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Volume 2
     

Development of an immunotherapy for breast cancer based on dendritic cells by developing and comparing different types of tumour-specific immunogens (Cancer Immutherapy)

   
Project

QLK3-2002-01980

Cell factory area

3.1.3

EU Contribution

1,845,447 Euro

Duration

36 months

Type

RS

Starting date

01 November 2002

Keywords
antigen transfer
glycosyltransferases
MUC1
ABSTRACT

This project aims for the development of an efficient immunotherapy for breast cancer, based on dendritic cell vaccines. Dendritic cells are the most promising target for a cell-based immunotherapy of cancer and several methods have been devised for successful loading of MHC molecules on dendritic cells with appropriate epitopes. These methods range from pulsing with peptides, proteins, cell lysate and RNA, through cross-priming with apoptotic cells, fusion with whole tumour cells or transfection with viral vectors. Each of these strategies has its advantages and it is still unclear how to recruite the multiple components of the immune system most effectively to eliminate tumour cells, a question this project is committed to answer.

OBJECTIVES

The aim of this project is to develop and test an effective immunotherapy for the treatment of breast cancer based on dendritic cells (DC). This involves:

  1. generation of fully functional dendritic cells in a clinical scale;
  2. production of different types of immunogens based either on whole tumour information or based on MUC1 which is overexpressed and abberantly glycosylated in >90% of breast tumours;
  3. development of techniques for enhanced antigen transfer into dendritic cells;
  4. evaluation of the above immunogens in vitro using patients' T-cells (specific stimulation) and in mouse models (for tumour rejection);
  5. transfer of the most effective approach to GMP and design of a clinical trial.
DESCRIPTION OF THE WORK

The project is separated into three parts.

Generation of dendritic cells (DC)

An optimised protocol for the generation of dendritic cells in a clinical scale will be developed using methods and materials which allow a production to GMP standard. Different starting populations, cytokine combinations and culture conditions will be compared.

Production of four different types of immunogens

  1. To overcome the current limitation in the use of DC/tumour cell hybrids an efficient fusion process will be developed and compared with chemically induced fusion.
  2. To make whole-tumour RNA available for immunotherapy a clinically applicable protocol will be designed for in vitro amplification of tumour RNA isolated from breast cancer cells.
  3. Different viruses and virosome-like particles containing MUC1 DNA or MUC1 glycoproteins will be produced for transfection of DCs.
  4. 4. MUC1 glycopeptides based on the MUC1 tandem repeat carrying the cancer specific T O-glycan have been shown by some of the partners to induce a strong proliferative T-cell response. To define a structure giving optimal T-cell response different MUC1 glycoproteins with defined glycyforms will be produced by recombinant CHO cells expressing different patterns of glycosyltransferases.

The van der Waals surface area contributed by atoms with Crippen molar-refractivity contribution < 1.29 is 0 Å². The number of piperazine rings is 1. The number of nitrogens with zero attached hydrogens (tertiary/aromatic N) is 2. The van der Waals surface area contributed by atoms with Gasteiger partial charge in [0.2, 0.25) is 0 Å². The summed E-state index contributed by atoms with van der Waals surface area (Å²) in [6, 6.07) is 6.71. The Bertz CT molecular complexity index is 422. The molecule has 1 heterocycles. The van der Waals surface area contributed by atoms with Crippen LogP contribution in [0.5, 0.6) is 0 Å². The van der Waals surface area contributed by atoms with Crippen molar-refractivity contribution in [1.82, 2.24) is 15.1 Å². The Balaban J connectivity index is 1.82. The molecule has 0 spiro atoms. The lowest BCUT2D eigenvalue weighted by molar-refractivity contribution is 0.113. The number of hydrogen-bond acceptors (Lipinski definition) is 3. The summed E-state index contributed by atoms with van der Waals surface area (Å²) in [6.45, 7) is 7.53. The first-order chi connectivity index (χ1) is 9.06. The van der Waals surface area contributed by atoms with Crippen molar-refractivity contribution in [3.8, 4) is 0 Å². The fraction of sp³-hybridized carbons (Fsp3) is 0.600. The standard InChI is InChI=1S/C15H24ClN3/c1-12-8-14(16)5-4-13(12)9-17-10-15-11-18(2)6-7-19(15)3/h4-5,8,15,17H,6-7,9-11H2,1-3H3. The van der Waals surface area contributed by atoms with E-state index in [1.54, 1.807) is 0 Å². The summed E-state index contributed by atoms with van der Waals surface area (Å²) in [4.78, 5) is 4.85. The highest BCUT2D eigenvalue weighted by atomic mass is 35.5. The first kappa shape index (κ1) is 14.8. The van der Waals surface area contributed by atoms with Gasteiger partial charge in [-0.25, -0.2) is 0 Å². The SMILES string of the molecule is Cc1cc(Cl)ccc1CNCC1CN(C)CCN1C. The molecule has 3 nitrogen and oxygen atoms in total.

Evaluation of immune response

For the evaluation of their efficiacy, hybrids, RNA- or protein-loaded and virally transfected DCs will be compared in patients' T-cell stimulation and for tumour rejection in mouse models.

The most efficacious immunogen determined in the preclinical evaluation will be transferred to GMP and produced on a scale suitable for a clinical trial.

DELIVERABLES
  • generation of dendritic cells under clinically relevant conditions;
  • production of hybrids from tumour and dendritic cells;
  • amplification of RNA from breast cancer cells;
  • production of viruses and virosome-like particles carrying MUC1 DNA or protein;
  • modification of wild type CHO cells with recombinant glycosyltransferases;
  • production of MUC1 glycoprotein with different cancer-related glycosylations;
  • comparative evaluation of the above immunogens in vitro and in mouse models.
CONSORTIUM
COORDINATOR
 
Dr Thomas Noll
Institute of Biotechnology 2
Forschungszentrum Jülich GmbH
52425 Jülich, Germany
Tel: +49-2461-613 955
Fax: +49-2461-613 870
th.noll@fz-juelich.de
 
PARTNERS
 
Prof. Joyce Taylor-Papadimitriou
Dr. Joy Burchell
Breast Cancer Biology Group
Cancer Research UK
3rd Floor Thomas Guy House
Guy's Hospital
SE1 9RT London, United Kingdom
Tel: +44-207-955 2310
Fax: +44-207-955- 2027
papadimi@cancer.org.uk
burchell@cancer.org.uk

Prof. Jacques Bartholeyns
IDM
172 rue de Charonne
75011 Paris, France
Tel: +33-1-4009 0411
Fax: +33-1-4009 0425
jb@idm-biotech.com

Prof. Yvette van Kooyk
Molecular Cell Biology
VUmc
v.d. Boechorstraat 7
1081 BT Amsterdam, The Netherlands
Tel: +31-20-444 8084
Fax: +31-20-444 8081
Y.van_Kooyk.cell@med.vu.nl

Dr Gerard Bos
Afd Inwendige Geneeskunde
Academisch Ziekenhuis Maastricht
Postbus 5800
6202 AZ Maastricht, The Netherlands
Tel: +31-43-3877 025
Fax: +31-43-3875 006
GBos@sint.azm.nl

Prof. Karin Mölling
Institute of Medical Virology
University of Zürich
Gloriastrasse 30
8028 Zürich, Switzerland
Tel: +41-1-634 2652
Fax: +41-1-634 4906
moelling@immv.unizh.ch

Prof. Henrik Clausen
Dental School, Glycobiology 24.5.33
University of Copenhagen
Norre Alle 20
2200 N Copenhagen, Denmark
Tel: +45-3532 6630
Fax: +45-3532 6835
hc@odont.ku.dk

Prof. Gunnar Hansson
Department of Medical Biochemistry
University of Gothenburg
Medicinaregatan 9A
413 90 Gothenburg, Sweden
Tel: +46-31-773 3488
Fax: +46-31-416 108
gunnar.hansson@medkem.gu.se